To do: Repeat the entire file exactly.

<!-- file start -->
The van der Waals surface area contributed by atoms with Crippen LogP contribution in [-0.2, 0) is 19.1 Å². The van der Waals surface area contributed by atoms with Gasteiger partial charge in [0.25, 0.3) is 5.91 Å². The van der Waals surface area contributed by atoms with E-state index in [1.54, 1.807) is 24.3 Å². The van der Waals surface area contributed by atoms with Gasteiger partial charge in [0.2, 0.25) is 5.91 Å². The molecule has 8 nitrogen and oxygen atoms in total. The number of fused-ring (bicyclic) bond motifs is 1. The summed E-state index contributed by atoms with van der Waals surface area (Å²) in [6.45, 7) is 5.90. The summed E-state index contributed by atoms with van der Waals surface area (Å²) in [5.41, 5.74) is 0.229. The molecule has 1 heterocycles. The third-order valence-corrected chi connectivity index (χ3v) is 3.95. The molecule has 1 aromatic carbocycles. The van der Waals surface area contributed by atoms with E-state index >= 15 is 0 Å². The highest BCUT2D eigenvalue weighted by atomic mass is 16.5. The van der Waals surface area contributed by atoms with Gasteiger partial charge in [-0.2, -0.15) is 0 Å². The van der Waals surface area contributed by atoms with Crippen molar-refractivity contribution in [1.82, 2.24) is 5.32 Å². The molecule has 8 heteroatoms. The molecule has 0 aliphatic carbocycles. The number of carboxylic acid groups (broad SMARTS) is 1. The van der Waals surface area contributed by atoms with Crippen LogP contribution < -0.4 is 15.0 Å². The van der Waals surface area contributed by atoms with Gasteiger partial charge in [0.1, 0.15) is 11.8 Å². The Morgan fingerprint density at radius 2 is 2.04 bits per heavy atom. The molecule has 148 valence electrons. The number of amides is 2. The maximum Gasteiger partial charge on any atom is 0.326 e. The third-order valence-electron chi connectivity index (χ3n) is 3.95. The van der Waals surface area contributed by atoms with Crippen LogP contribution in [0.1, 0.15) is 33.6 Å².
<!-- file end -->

The van der Waals surface area contributed by atoms with Crippen LogP contribution in [-0.2, 0) is 19.1 Å². The van der Waals surface area contributed by atoms with Gasteiger partial charge in [0.25, 0.3) is 5.91 Å². The van der Waals surface area contributed by atoms with E-state index in [1.54, 1.807) is 24.3 Å². The van der Waals surface area contributed by atoms with Gasteiger partial charge in [0.2, 0.25) is 5.91 Å². The molecule has 8 nitrogen and oxygen atoms in total. The number of fused-ring (bicyclic) bond motifs is 1. The summed E-state index contributed by atoms with van der Waals surface area (Å²) in [6.45, 7) is 5.90. The summed E-state index contributed by atoms with van der Waals surface area (Å²) in [5.41, 5.74) is 0.229. The molecule has 1 heterocycles. The third-order valence-corrected chi connectivity index (χ3v) is 3.95. The molecule has 1 aromatic carbocycles. The van der Waals surface area contributed by atoms with E-state index >= 15 is 0 Å². The highest BCUT2D eigenvalue weighted by atomic mass is 16.5. The van der Waals surface area contributed by atoms with Gasteiger partial charge in [-0.2, -0.15) is 0 Å². The van der Waals surface area contributed by atoms with Crippen molar-refractivity contribution in [1.82, 2.24) is 5.32 Å². The molecule has 8 heteroatoms. The molecule has 0 aliphatic carbocycles. The number of carboxylic acid groups (broad SMARTS) is 1. The van der Waals surface area contributed by atoms with Crippen LogP contribution < -0.4 is 15.0 Å². The van der Waals surface area contributed by atoms with Gasteiger partial charge in [0.1, 0.15) is 11.8 Å². The Morgan fingerprint density at radius 2 is 2.04 bits per heavy atom. The molecule has 148 valence electrons. The number of amides is 2. The maximum Gasteiger partial charge on any atom is 0.326 e. The third-order valence-electron chi connectivity index (χ3n) is 3.95. The van der Waals surface area contributed by atoms with Crippen LogP contribution in [0.1, 0.15) is 33.6 Å².